One day I got a bunch of notifications from my WordPress security plugin that some IP addresses were blocked because of multiple incorrect login attempts. By itself, this is nothing to wonder at – after all, WordPress is the platform most targeted by hackers simply because it’s so popular. What was surprising, was that it shouldn’t have been possible on my site.
I use a special technique to hide my login page from anyone how doesn’t know an exact sequence of characters. It’s not just “site.com/wp-login.php”. So how come hackers were able to even attempt to log in? It didn’t make sense. So I pulled up the raw access logs from cPanel, and searched for the blocked addresses to see what they had accessed.
And of course, I should have seen it coming – it was xmlrpc.php.
What is xmlrpc.php?
Complex details aside, XML-RPC is a special protocol that allows 3rd parties to interact with your site. With it, you can make connections to other sites, and integrate their features with yours. The popular Jetpack plugin is probably the most conspicuous user of XML-RPC, but other sites can be as well.
While a great idea in theory, the fact is that xmlrpc.php is a favorite target for attackers. Since it provides a programmatic way to login, attackers can literally attempt to log in hundreds of times in a very short period. This is unlike a regular web page, where you first need to wait for the page to load etc.
If you don’t take any measures, XML-RPC attacks will slow down your site, might get you penalized by your web host, and possibly compromise your security.
Method 1: Enable the Jetpack Protection Module
This is probably the most “lite” step to take. You probably already have Jetpack installed on WordPress. If you don’t, you should! It’s got a bunch of useful features, and can also double up as a CDN. Once you’ve installed it, click the Settings on the left-hand side of the admin dashboard and go to the “Security” tab. Here, scroll down till you see the section “Brute force attack prevention”, and turn the switch on as shown here:
Jetpack will take some measures to ensure that brute force attacks via XML-RPC will be stopped before they become a problem. This doesn’t disable XML-RPC, but tries to prevent its abuse.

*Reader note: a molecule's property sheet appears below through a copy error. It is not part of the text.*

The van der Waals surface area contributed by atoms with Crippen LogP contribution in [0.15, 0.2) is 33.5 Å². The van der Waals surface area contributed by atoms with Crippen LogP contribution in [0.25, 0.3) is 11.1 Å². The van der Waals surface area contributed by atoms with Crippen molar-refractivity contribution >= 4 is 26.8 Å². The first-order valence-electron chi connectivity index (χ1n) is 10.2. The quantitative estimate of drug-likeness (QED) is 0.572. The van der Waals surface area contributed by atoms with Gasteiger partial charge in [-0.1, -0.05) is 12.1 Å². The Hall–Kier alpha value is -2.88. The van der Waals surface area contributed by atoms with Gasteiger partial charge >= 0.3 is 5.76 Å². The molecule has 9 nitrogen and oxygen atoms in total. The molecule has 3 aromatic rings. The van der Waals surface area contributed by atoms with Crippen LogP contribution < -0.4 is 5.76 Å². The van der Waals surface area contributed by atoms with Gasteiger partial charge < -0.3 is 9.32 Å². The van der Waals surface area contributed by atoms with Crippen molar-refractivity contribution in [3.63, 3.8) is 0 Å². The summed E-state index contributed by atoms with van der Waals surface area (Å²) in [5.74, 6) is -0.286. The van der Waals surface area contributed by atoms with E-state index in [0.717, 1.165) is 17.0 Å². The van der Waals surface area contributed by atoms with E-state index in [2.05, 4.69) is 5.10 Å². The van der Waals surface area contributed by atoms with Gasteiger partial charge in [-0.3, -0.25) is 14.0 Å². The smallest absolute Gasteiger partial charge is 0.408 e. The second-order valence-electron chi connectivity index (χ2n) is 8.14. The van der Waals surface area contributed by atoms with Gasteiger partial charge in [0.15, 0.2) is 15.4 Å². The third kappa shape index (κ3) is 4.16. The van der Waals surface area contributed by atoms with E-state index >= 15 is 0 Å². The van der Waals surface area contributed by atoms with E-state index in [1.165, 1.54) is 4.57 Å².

But it might not be enough.
Method 2: Block XML-RPC Entirely
The second idea is to simply block XML-RPC. Other than Jetpack, you probably don’t use it anyway. And if you don’t have Jetpack, best to disable it altogether.
To do this, open your .htaccess file. It’s not easy to do this from WordPress, but if you have the Yoast SEO plugin installed, there’s an easy way. Just go to “SEO” in the dashboard, click “Tools”, and choose the “File editor” as shown here:
This will allow you to edit your .htaccess file. Paste the following code into it and save your changes.
<files xmlrpc.php> Order allow,deny Deny from all </files>
This will simply deny access to xmlrpc.php to everyone. Problem solved! But what if you want to use Jetpack? Since it’s such a popular plugin, we need a way to allow Jetpack’s servers to access XML-RPC.
Method 3: Whitelisting Jetpack
Instead of the code above, we can whitelist Jetpack’s IP address range using the following code:
<Files xmlrpc.php> Order allow,deny Allow from 18.104.22.168/22.214.171.124 Deny from all Satisfy All ErrorDocument 403 http://127.0.0.1/ </Files>
Now whenever someone tries to directly access xmlrpc.php, they’ll see this:
And that’s it! You’ve successfully secured your site from XML-RPC attacks!
I’m a NameHero team member, and an expert on WordPress and web hosting. I’ve been in this industry since 2008. I’ve also developed apps on Android and have written extensive tutorials on managing Linux servers. You can contact me on my website WP-Tweaks.com!
It seems to be working almost perfectly, but it does not show 403 just an empty page at this IP http://127.0.0.1/. Do I need to change this ip in the file?
Bhagwad Park says
What you can do is create a 403.html file in your directory and use that URL instead of http://127.0.0.1/ in the .htaccess file.
Alex Neihaus says
Or, instead of causing a redirect just have Apache output some text:
ErrorDocument 403 Forbidden!
For example: https://www.yobyot.com/xmlrpc.php
How did you end up setting up the block for xmlrpc? I would like to do something similar, since I’m getting a lot of unwanted requested and I can’t disable xmlrpc because of jetpack.
Jetpack support told me that their IP address can and is likely to change in the future so, we would have to check and update this rule to make sure Jetpack still works.
Bhagwad Park says
This is true. Unfortunately, Automattic doesn’t maintain a textfile with their current IP list like Cloudflare, so this rule might need to be updated at regular intervals…
Arsie Organo Jr says
If I use this code below:
Deny from all
I just want to confirm if it will also block me from trying to login remotely to my wp-admin page?
Steve Ervin says
how would you use the remote admin panel plugins with this?
I have blocked xml-rpc and Jetpack still works.
Grant Crawley says
Automattic does have an official file with the Jetpack IP range, you can get it from https://jetpack.com/ips-v4.txt